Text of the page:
By Gabriel Lucas
Imagine if you came home and found your house in ruins. Would you buy or build another home the next day? Not likely. After getting over the shock, you would quickly search for interim shelter. Hotels, family, neighbors, and relief agencies would all be options for this temporary period, which could last months and beyond, not days or weeks.
Around this time of year, many schools find they are without a technology leader. The reasons vary greatly: egregious performance, personal circumstances, or an unsuccessful hiring effort, to name a few. Whatever the cause, a technology vacancy just a few weeks before opening days can make any school leader nervous.
Unfortunately, that anxiety can lead to an unwise hiring decision. When a school finds itself with an unexpected technology opening, the worst plan is often the most tempting: filling the position right away. And this advice comes from someone whose business helps schools hire full-time technology professionals.
What causes this anxiety? I observe two common sources. The first is a misunderstanding of IT. CFOs and heads of school confide in me that they worry about staffing disaster scenarios, such as the common hyperbole: What would we do if the director (or anyone else) were hit by a bus? The truth is that school environments are just not that complicated. By calling in the right IT contract firm, within 48-72 hours most services would be back online, if they had been offline at all.
The second frequent source of technology staffing anxiety comes from the accelerated nature of the industry itself. With new products and services launching all the time, it is easy for a management team to fear falling behind the technology curve if a whole year becomes transitional. This fear is heightened in school environments, where many perceive that an innovative technology department counterbalances a traditional school culture.
Thus, it is natural for a management team to react to fill a technology position the moment it becomes vacant during a stressful time like summer. However, if school leadership can resist the temptation to “solve” all their technology problems in one fell swoop, quite often an extended (but not indefinite) interim period can lay the foundation for an even stronger permanent solution.
Interim solutions run the gamut, from low-cost skeletal plans that leverage internal resources or part-time support labor, to higher-end full-service options that rely on outside firms or full-time acting managers. The most valuable piece of advice is the most obvious: good, interim leadership is not cheap — usually at least 25-30 percent more than what you would pay for the equivalent service in normal times. Anything less is a miracle — or a mirage.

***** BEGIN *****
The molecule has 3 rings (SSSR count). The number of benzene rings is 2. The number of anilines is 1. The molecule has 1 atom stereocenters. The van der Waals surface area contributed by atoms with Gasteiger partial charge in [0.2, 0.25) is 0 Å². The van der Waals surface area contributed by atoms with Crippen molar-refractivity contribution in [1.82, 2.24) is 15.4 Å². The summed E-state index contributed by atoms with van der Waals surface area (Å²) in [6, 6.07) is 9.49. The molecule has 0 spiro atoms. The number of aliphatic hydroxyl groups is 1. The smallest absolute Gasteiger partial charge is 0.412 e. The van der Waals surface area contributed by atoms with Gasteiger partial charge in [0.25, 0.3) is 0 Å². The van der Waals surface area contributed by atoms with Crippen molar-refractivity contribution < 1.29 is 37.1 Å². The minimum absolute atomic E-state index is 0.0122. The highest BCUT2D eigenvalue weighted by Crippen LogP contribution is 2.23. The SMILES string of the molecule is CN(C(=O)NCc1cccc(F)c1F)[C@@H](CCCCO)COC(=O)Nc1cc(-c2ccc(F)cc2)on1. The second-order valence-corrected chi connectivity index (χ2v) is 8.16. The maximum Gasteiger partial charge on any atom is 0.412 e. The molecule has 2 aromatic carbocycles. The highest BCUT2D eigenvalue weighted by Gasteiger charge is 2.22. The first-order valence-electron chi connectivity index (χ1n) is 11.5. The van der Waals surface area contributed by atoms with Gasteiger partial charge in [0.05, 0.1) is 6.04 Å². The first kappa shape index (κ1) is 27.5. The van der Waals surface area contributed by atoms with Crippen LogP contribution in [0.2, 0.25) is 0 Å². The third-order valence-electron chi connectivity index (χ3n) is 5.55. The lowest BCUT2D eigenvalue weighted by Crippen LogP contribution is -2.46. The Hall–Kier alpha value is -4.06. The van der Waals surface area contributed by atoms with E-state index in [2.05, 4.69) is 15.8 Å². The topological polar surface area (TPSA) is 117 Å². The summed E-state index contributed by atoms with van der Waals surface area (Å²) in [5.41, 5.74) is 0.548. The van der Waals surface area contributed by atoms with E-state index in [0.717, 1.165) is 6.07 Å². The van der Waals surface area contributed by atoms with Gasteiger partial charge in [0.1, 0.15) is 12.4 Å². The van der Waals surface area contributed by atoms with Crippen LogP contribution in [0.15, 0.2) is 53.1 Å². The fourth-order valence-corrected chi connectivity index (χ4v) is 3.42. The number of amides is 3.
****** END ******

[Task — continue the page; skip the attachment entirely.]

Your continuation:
If you can afford full-time interim leadership during your transition period, rarely will you be disappointed. An experienced interim director can double as an in-house consultant, identifying broken processes, inefficient workflows, and improper staffing without getting bogged down by the politics of permanent employment. If you can’t afford full-time interim leadership, consider three other options, which could be combined:
Temporarily shift management of the department to another director already on staff, and hire enough low-cost, tactical labor to get you through opening days. More than anything, that interim manager needs to have an operational mindset — a librarian or facilities director could be an ideal choice if a division head or CFO is not available. Now is not the time for an innovative academic entrepreneur to be introducing new ideas.
Bring in an outside, interim leader to work on-site one or two days each week and remotely as necessary. Even if that contractor comes with a travel cost, the monthly bill should be about equal to the cost of a full-time director.
Elevate one or more people within the department up a notch. Ensure that they are supported by an engaged supervisor — perhaps an interim director, or perhaps the CFO.
An interim plan should have one overarching objective: stabilize crises to avoid making long-term staffing decisions under duress. Once you get through the critical opening days, you can hire at a more appropriate time. And yes, no matter how well your interim period might be progressing, you do need to make an intentional exit from this transitional plan. I’ve seen too many examples of acting, part-time, contract managers who remain on staff indefinitely — leading to the slow decline of a technology program.
But there’s an upside to having a sudden vacancy this time of year. The fall is often the best time to hire because so few schools are recruiting that early in the season. In September you could launch a national search that publicizes a start date of July 2018, or sooner if available. Employing this strategy would allow you to move ahead of the springtime competition for experienced technology leaders, while keeping open the possibility of finding someone to start right away. With an interim solution to hold you over for the rest of the school year, you might find this rebuilding period is less about clearing the rubble, and more about designing the remodel.
Gabriel Lucas is the principal of Ed Tech Recruiting (www.EdTechRecruiting.com), a strategic consulting firm that helps schools and companies assess, recruit, and transition in the challenging area of educational technology staffing, and the co-founder of ATLIS (www.theatlis.org), the Association of Technology Leaders in Independent Schools.